The Laboratory for Developmental Genetics at the University of Southern California has confirmed cytomegalovirus (CMV) as a cause of the most common salivary gland cancers. The findings, published in the journal Experimental and Molecular Pathology, are the latest in a series of studies by USC researchers that together demonstrate CMV’s role as an oncovirus, a virus that can either trigger cancer in healthy cells or exploit mutant cell weaknesses to enhance tumor formation.
Researcher and author Michael Melnick, professor of developmental genetics in the Ostrow School of Dentistry of USC, said the conclusion that CMV is an oncovirus came after rigorous study of both human salivary gland tumors and salivary glands of postnatal mice. This study illustrates not only that the CMV in the tumors is active but also that the amount of virus-created proteins found is positively correlated with the severity of the cancer.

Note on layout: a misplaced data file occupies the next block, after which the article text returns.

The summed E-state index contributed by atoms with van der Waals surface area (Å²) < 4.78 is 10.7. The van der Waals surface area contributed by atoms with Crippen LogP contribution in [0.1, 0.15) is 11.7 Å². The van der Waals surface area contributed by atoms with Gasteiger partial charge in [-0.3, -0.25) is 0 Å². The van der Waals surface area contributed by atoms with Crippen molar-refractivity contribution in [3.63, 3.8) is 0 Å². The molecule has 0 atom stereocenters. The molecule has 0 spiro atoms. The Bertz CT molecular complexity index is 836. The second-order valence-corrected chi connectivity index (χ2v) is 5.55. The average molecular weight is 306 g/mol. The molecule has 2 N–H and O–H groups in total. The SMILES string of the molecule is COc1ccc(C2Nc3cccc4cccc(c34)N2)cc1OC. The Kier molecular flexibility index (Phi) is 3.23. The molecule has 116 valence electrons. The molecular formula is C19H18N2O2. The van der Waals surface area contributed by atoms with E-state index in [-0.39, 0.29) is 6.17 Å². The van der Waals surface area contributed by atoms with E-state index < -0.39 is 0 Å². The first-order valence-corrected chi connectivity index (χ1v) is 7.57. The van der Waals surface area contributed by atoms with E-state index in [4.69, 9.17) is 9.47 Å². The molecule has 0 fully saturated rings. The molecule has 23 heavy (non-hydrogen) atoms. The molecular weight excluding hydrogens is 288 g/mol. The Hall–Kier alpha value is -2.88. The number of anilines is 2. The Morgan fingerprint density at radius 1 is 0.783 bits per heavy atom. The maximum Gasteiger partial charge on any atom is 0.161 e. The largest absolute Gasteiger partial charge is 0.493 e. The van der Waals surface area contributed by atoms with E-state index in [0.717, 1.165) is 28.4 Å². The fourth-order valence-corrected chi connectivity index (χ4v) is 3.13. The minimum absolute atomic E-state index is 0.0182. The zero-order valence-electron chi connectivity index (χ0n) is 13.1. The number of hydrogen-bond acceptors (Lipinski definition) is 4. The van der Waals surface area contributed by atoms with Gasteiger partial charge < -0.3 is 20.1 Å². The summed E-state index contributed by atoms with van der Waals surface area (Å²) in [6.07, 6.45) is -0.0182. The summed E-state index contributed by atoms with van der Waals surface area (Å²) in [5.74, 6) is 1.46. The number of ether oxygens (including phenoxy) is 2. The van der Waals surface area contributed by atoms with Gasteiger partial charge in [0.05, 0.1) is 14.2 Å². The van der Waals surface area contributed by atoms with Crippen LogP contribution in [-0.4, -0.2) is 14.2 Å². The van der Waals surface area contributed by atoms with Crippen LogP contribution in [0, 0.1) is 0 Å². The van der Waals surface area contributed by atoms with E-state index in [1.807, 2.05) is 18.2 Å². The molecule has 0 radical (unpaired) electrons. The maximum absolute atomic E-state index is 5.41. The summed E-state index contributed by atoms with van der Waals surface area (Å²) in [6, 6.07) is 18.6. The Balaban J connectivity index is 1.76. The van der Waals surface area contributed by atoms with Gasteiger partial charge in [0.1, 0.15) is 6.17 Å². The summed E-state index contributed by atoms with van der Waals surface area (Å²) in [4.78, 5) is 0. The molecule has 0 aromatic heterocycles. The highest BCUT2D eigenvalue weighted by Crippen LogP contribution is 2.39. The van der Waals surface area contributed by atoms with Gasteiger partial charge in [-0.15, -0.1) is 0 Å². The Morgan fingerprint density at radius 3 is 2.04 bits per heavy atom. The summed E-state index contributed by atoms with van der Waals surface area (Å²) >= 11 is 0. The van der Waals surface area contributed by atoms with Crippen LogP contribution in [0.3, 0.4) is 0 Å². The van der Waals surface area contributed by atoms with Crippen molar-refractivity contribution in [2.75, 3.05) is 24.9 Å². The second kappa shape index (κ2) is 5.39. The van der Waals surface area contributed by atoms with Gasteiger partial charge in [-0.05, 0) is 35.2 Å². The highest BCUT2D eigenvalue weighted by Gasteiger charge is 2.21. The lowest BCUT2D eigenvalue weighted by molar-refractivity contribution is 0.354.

This should be a most productive area of investigation for a long time to come. April is Oral Cancer Awareness Month and we offer free examinations. Please give us a call and make an appointment.
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 “Human Cytomegalovirus and Mucoepidermoid Carcinoma of Salivary Glands: Cell-Specific Localization of Active Viral and Oncogenic Signaling Proteins is Confirmatory of a Causal Relationship,” was funded by the Oral Biology Fund of the Ostrow School of Dentistry of USC.